Rock ’n’ roll and the movies have always had an uneasy relationship. For every film that hits all the right notes, like Quadrophenia or A Hard Day’s Night, there’s a host of tone-deaf films like Light of Day, featuring Michael J. Fox and Joan Jett as musical siblings, or Sgt. Pepper’s Lonely Hearts Club Band, a glam-rock-and-disco re-imagining of the Beatles classic.
Rock ’n’ roll biographies are equally hit-and-miss. In The Buddy Holly Story, the toothy Gary Busey earned an Academy Award nomination for his portrayal of the rock legend, but Roger Ebert sneered that Dennis Quaid played Jerry Lee Lewis in Great Balls of Fire “as a grinning simpleton with a crazy streak.”
This weekend, Jersey Boys — directed by Clint Eastwood, and based on the Tony Award-winning musical — tells the story of ’60s hitmakers The Four Seasons. Songs like Big Girls Don’t Cry, Walk Like A Man and Can’t Take My Eyes Off You made them one of the biggest-selling rock acts of all time.
Lesser known than the Four Seasons but louder, faster and dirtier were The Runaways, the subject of a rambunctious 2010 movie. Set back when you could still drink a bottle of stolen booze in the shade of the Hollywood sign, The Runaways focuses on two glue-sniffing, tough girls named Joan Jett (Kristen Stewart) and Cherie Currie (Dakota Fanning) who formed the underage all-girl band. The music of The Runaways was described as the “sound of hormones raging,” and this film captures that.
I’m Not There is a hard movie to describe. It’s a metaphoric retelling of Bob Dylan’s life, but none of the characters in it are called Bob Dylan. Most of them don’t look like Dylan, and the one who most looks like Dylan is a woman. Unlike Walk the Line or Ray, which were both standard-issue Hollywood biopics, there is nothing linear here, but then there is nothing straightforward about the man, so there should be nothing straightforward about the movie.
Sex & Drugs & Rock & Roll is the title of eccentric English singer Ian Dury’s biggest hit and the 2010 biopic about his eventful life. Starring Andy Serkis, the film is as high voltage as one of Dury’s legendary live performances.
Finally, the film Control details the short life of Joy Division singer Ian Curtis (Sam Riley). After seeing the film at Cannes, Curtis’s bass player Peter Hook said he knew the movie “would be very well received because, even though it’s two hours long, only two people went to the toilet the whole time. In fact, one of them was (Joy Division founding member) Bernard (Sumner). The other one was a 70-year-old woman.”
Few tales of sex, drugs and rock ‘n’ roll contain as much sex, drugs and rock ‘n’ roll as the tawdry tale of The Runaways. An underage all girl rock band—they billed themselves as “Genuine Jailbait”—spawned from the Sunset Strip’s late 1970s seedy underbelly, they imploded in 1979 after four tumultuous years. “The Runaways,” a new film written and directed by former video helmer Floria Sigismondi, sees two “Twilight” co-stars leave behind repressed romance for life on the road.
Set back when you could still drink a bottle of stolen booze in the shade of the Hollywood sign without being arrested for trespassing, the movie focuses on two glue sniffing, glam rock obsessed tough girls named Joan Jett (Kristen Stewart) and Cherie Currie (Dakota Fanning). Disaffected SoCal teens, they see an exit from their mundane suburban lives through rock ‘n’ roll. Unfortunately their ticket out comes in the form of impresario Kim Fowley, a record producer and self proclaimed “King Hysteria.” He cobbles together the band, trains them to be rock stars, convinced that these “bitches are going to be bigger than the Beatles.” Before they can play Shea Stadium, however, the band breaks up—knee deep in ego, drug abuse and bad management.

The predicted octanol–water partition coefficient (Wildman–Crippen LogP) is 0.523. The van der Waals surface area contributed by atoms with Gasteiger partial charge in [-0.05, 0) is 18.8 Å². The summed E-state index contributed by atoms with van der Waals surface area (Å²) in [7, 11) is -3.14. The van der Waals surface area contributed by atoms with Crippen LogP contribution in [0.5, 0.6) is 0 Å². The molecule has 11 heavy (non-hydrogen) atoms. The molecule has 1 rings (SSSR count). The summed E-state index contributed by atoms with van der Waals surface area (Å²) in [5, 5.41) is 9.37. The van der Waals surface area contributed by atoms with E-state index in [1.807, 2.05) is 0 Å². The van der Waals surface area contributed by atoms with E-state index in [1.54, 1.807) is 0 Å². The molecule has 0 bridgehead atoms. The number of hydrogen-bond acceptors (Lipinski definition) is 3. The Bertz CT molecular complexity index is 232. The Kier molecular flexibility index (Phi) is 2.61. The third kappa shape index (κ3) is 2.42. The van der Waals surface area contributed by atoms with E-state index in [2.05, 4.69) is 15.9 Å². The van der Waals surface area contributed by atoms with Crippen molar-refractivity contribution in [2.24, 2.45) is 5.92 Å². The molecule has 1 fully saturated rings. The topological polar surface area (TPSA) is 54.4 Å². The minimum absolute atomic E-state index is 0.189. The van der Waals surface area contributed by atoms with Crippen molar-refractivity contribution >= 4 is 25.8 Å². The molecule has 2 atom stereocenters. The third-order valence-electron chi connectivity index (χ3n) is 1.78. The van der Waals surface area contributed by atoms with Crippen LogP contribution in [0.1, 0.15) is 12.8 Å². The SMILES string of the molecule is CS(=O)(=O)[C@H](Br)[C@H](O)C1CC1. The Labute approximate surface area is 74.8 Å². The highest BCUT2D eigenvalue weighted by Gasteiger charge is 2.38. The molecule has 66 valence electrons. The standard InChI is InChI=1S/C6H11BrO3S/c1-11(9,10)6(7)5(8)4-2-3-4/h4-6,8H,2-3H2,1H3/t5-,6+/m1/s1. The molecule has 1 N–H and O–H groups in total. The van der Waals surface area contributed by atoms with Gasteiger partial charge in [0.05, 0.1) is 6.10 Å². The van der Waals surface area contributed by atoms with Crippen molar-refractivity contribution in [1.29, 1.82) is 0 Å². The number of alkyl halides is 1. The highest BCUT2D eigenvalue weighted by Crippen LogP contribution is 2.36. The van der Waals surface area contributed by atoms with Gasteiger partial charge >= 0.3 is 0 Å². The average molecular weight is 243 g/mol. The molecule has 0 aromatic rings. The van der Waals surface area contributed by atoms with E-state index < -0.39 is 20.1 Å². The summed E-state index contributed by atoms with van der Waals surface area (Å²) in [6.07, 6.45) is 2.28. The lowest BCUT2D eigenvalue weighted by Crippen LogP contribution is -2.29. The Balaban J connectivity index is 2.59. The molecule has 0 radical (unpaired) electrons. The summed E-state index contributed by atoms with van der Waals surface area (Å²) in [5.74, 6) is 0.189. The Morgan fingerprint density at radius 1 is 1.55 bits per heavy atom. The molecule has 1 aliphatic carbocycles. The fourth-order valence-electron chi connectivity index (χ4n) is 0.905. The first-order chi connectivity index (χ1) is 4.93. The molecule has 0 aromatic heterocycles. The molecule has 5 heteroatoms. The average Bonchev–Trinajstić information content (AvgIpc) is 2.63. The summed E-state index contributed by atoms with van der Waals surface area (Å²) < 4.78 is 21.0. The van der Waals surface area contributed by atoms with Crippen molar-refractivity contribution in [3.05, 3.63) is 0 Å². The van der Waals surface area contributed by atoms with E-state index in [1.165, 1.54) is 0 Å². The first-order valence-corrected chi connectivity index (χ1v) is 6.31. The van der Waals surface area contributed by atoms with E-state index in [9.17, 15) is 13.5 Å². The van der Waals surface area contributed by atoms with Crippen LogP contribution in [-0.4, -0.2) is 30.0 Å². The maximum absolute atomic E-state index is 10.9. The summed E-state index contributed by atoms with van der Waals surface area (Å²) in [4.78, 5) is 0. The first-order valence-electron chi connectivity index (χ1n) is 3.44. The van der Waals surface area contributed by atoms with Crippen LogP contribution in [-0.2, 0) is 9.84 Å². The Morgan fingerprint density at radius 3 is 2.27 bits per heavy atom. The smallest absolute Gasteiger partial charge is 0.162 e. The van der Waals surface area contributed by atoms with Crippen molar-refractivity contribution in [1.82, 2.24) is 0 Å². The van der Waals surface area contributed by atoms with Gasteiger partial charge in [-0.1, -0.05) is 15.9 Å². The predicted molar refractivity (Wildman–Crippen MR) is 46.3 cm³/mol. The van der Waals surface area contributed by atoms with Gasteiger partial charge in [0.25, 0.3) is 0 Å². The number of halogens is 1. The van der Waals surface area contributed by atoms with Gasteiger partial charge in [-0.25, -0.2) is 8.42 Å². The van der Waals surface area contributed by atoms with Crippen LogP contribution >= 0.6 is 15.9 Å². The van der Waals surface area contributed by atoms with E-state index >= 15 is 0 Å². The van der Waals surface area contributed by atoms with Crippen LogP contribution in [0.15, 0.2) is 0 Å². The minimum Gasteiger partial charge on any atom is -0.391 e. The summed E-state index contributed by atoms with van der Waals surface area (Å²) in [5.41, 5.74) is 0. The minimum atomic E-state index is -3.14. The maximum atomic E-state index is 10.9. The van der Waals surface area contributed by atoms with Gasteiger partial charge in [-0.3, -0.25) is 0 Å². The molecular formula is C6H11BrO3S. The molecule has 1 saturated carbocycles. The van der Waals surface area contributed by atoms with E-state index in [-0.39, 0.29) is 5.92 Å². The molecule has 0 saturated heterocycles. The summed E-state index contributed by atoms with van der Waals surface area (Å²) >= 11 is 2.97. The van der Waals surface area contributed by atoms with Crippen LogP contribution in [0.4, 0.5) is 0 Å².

Sigismondi has made the movie equivalent of an ear blistering blast of feedback. Like the band’s two-minute-forty-five-second guitar punk tunes, “The Runaways” is loud, fast and dirty. If you want depth wait for the rock ‘n’ roll bio of Emerson, Lake and Palmer. Here Sigismondi leaves behind the surreal feel of her videos and visual art, instead opting for a straightforward (although probably mostly fictional) retelling of the rapid rise and equally rapid free fall of the band. Its “Behind the Music” formulaic but Sigismondi layers on so many other rock ‘n’ roll elements that the lack of experimentation in the telling of the tale isn’t a minus.
Kristen Stewart is the name above the title star, and she does bring her brooding Brando best to the role of Joan Jett, but this movie belongs to Dakota Fanning and Michael Shannon, who hands in a flamboyant performance.
As Kim Fowley he has a more than a passing resemblance to Beef from “Phantom of the Paradise,” and like that character he is campy, dangerous and slightly unhinged. An egomaniac, he introduces himself as, “Kim Fowley, record producer. You’ve heard of me.” It’s a bravura performance that could have gone very wrong in the hands of a less committed actor, but Shannon pulls it off with wild aplomb.
Fanning shines, but in a much more low key way. Low key, but not low wattage. Fowley describes her outer layer as part Bardot, part Bowie but she plays Currie as damaged goods; a young girl with a crappy home life and faraway look in her eye. Fanning quietly gives Currie an unspoken inner life as she slowly falls apart, and whether she’s smashing pills with her platform heels and snorting the powder off the floor or rocking it out on stage there is a core of sadness to her that is so real you can almost reach out and touch it. It’s the most demanding role in the film and Fanning aces it.
Kim Fowley described the music of The Runaways as the “sound of hormones raging” and in her film Sigismondi transcends the formulaic aspects of the story by capturing the gritty spirit of in-your-face teenage rebellion.